Michael C. Wright: Fiction. My head tells me both won't be back, but my gut says the Bears may try to re-sign Williams as insurance. Williams played his best game as a Bear against the Packers, and really he's been a fairly decent third-down receiver. If the Bears decide to totally revamp the receiving corps, I don't think Williams will be back. But my guess is the Bears won't be willing to spend the money it takes to do that. So if the club adds one or two more receiving threats, it might be a good idea to keep Williams if the front office can get him to agree to a veteran minimum type of deal. As for Barber, I think Bears coach Lovie Smith pretty much said good-bye to him on Monday without actually saying it. He's missed too much time because of injuries, cost the team two games with bone-headed plays, and has been outplayed by Bell, who will wind up being a cheaper option for the team.
Melissa Isaacson: Fact. If Williams is back, then the entire front office needs to go, and I’d be a little worried about Angelo. Williams is an easy call as he was a relatively small ($1.5 million), one-year investment and the experiment obviously did not pay off. As for Barber, the Bears owe him approximately $2 million next season and the Bears will be in for a $2.875 million cap hit. But the injury-riddled Barber has missed four games with a bad calf and had as many negative moments as positives (with the mental gaffes against Kansas City and Denver enough to get a lot of players cut on the spot). There’s not a Bears fan around who wouldn’t say that it’s worth it to eat the $2 million and get rid of two more ex-Cowboys in one fell swoop.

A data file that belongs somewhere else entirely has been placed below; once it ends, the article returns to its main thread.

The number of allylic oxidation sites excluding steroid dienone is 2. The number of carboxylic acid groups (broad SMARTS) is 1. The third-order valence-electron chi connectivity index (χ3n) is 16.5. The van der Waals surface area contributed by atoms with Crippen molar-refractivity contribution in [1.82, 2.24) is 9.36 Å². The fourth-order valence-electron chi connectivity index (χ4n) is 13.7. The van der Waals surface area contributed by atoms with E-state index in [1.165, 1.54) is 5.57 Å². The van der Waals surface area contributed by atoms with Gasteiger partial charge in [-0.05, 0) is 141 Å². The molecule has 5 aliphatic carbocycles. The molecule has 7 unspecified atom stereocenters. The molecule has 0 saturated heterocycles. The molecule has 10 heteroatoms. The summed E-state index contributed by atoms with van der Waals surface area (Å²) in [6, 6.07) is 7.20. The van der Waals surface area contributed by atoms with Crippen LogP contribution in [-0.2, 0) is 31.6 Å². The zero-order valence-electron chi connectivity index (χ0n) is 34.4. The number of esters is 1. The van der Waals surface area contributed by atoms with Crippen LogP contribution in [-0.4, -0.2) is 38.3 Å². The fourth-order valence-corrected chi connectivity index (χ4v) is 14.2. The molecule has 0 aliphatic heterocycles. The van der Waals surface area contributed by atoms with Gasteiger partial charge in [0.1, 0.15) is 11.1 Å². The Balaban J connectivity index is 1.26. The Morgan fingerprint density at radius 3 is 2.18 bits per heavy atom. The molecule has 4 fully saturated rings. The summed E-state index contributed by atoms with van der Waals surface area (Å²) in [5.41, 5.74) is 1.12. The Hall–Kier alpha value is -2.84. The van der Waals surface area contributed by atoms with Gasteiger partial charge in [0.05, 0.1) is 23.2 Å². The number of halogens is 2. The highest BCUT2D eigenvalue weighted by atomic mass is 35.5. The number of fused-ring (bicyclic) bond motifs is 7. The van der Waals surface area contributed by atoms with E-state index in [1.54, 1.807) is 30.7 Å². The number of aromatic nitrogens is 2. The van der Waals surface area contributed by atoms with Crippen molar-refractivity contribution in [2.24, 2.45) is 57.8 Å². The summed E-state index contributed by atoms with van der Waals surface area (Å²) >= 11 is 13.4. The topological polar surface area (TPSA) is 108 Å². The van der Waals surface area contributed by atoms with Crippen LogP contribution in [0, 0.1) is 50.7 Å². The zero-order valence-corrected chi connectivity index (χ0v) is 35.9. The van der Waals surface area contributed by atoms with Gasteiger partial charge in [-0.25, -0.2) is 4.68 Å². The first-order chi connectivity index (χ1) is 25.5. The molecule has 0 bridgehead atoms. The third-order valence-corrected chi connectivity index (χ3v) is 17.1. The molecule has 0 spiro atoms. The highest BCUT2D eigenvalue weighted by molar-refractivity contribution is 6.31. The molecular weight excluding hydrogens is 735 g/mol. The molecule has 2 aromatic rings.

Jon Greenberg: Fact. I don’t see any reason to bring both back. Mental gaffes aside, Barber has been solid, but I think Bell can back up Forte. Williams, a great postgame quote, hasn’t done much to elicit a return. I think the Bears can finish 8-8 without these two. And why wasn’t Sam Hurd included in this question?